Study Details

The international CheckMate 025 phase III clinical trial recruited 821 patients with advanced clear cell kidney cancer, who had received prior treatment, between October 2012 and March 2014. They were randomly assigned to receive 3 mg/kg of nivolumab intravenously every 2 weeks or a 10-mg tablet of everolimus taken orally once a day. They were followed for a minimum of 15 months, and the data cutoff point for the analysis presented was June 2015, at which point 17% of patients receiving nivolumab and 7% of patients receiving everolimus remained on treatment. Deaths had occurred among 45% of patients receiving nivolumab and 54% of patients receiving everolimus, and the risk of death from any cause was 27% lower among nivolumab patients.

There were fewer serious (grade 3-4) side effects among patients treated with nivolumab: 19% compared with 37% among patients treated with everolimus. The most common side effects were fatigue (33%), nausea (14%), and severe itching (14%) for nivolumab; and fatigue (34%), inflammation of the mucous membrane of the mouth (30%), and anemia (24%) for everolimus. There were no treatment-related deaths for nivolumab, and two treatment-related deaths among patients receiving everolimus.

The trial was stopped early in July 2015 when it became clear that there was superior overall survival among patients being treated with nivolumab. Patients were offered the opportunity to continue with nivolumab treatment or, for those on everolimus, to switch to nivolumab.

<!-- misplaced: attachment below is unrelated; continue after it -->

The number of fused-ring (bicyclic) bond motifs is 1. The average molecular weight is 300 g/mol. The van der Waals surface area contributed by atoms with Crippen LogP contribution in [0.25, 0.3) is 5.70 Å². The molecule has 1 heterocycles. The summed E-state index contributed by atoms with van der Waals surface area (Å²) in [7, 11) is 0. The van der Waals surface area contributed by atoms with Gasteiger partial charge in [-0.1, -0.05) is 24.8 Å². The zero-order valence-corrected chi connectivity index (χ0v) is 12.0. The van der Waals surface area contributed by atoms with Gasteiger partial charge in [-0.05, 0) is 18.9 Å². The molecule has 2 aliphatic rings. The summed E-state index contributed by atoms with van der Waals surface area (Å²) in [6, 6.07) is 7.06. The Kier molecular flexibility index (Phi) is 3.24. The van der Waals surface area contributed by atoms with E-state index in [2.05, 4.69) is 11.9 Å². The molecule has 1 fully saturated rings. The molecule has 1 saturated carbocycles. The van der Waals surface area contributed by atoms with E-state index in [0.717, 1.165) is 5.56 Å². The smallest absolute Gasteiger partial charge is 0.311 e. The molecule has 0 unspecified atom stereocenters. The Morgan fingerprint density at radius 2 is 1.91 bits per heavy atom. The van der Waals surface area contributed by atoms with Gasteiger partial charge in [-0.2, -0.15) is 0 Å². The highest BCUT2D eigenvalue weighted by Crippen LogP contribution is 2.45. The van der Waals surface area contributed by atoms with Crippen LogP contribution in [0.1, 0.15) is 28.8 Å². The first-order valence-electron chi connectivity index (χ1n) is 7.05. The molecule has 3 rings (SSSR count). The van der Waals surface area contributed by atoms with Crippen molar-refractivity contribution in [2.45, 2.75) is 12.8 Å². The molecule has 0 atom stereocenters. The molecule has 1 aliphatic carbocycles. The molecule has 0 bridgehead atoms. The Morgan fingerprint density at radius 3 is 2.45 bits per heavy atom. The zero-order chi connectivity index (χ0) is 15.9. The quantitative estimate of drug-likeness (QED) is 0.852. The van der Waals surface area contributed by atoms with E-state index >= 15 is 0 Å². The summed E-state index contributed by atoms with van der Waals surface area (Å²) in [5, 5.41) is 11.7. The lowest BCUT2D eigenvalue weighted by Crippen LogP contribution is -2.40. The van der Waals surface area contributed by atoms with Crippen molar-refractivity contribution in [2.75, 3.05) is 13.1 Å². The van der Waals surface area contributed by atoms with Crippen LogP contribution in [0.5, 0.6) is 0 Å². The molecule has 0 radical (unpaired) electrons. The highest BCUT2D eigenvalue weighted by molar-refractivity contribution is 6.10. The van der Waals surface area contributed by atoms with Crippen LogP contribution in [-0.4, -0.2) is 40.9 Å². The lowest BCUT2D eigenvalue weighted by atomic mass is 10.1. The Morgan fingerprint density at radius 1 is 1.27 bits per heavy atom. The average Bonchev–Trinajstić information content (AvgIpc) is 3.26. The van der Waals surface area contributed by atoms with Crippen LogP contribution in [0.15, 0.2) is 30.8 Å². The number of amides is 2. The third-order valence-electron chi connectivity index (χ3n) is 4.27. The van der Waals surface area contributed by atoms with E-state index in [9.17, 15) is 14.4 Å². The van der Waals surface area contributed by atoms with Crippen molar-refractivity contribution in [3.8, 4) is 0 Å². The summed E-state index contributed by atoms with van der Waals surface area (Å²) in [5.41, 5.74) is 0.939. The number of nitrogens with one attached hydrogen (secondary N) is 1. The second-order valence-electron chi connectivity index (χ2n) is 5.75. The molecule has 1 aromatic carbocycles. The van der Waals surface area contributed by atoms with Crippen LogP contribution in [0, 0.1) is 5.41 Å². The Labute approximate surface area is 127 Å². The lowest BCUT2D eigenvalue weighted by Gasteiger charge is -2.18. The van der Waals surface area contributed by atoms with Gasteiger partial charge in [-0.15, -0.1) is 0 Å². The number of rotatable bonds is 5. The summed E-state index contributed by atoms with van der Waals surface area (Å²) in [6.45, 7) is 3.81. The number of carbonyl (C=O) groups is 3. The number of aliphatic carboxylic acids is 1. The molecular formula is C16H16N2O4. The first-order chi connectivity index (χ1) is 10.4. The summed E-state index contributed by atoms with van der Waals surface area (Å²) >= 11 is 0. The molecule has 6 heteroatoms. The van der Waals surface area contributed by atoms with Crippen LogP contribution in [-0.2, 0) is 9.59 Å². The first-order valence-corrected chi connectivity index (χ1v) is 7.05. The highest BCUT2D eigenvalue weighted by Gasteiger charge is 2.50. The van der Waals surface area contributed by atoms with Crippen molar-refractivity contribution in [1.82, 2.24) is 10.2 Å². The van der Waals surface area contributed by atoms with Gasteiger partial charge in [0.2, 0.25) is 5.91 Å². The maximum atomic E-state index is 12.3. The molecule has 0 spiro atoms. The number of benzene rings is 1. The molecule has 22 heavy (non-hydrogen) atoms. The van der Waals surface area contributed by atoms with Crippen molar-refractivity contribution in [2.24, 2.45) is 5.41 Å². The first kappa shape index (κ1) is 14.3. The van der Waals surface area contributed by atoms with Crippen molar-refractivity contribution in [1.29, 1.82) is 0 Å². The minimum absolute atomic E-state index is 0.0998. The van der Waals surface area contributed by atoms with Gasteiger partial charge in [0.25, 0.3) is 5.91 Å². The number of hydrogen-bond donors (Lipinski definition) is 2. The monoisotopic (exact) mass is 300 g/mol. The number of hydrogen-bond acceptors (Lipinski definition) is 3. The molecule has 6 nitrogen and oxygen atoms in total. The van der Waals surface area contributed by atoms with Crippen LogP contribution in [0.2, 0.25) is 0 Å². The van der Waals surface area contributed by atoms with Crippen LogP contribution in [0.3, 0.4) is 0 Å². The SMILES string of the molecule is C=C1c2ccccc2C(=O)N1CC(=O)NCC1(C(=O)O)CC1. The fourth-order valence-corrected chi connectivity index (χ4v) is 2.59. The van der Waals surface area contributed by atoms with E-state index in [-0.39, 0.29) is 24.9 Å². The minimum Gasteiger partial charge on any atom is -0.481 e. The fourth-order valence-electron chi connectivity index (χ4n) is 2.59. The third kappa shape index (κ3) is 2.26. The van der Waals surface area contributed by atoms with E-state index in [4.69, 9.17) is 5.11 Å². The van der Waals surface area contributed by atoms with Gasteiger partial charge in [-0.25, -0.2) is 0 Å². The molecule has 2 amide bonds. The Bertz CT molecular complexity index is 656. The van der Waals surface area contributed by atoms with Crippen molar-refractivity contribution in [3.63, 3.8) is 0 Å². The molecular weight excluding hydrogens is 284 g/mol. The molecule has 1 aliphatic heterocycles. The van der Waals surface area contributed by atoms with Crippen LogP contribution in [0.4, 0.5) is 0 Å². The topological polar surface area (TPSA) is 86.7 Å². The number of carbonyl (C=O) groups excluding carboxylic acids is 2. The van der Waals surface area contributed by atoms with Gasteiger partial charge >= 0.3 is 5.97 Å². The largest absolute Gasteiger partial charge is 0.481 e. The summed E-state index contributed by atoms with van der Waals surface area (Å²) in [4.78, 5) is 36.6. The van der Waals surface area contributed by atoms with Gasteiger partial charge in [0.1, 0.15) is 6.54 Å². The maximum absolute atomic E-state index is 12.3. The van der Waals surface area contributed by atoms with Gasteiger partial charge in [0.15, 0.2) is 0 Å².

Dr. Sharma said, “Renal cell carcinoma is the most common type of kidney cancer in adults, with 338,000 new cases and more than 100,000 deaths worldwide each year. Globally, the 5-year survival rate for those diagnosed with advanced kidney cancer is 12.1%, and so more effective treatments are desperately needed for these patients.”

“The finding that overall survival was higher among patients treated with nivolumab, irrespective of PD-L1 expression, suggests that PD-L1 expression should not be used to determine which patients might respond to the therapy and whether or not to offer it to them,” she continued. “PD-L1 is a dynamic biomarker that changes over time as a result of evolving immune responses. So it is not surprising that PD-L1 measured in tumor samples before treatment does not capture the true expression of PD-L1 and how it may correlate to responses to treatment. I would expect that tumor samples taken while patients were on treatment, as opposed to pretreatment, might indicate that PD-L1 expression, as well as other markers of immune response, has a correlation with response to treatment.” 

The content in this post has not been reviewed by the American Society of Clinical Oncology, Inc. (ASCO®) and does not necessarily reflect the ideas and opinions of ASCO®.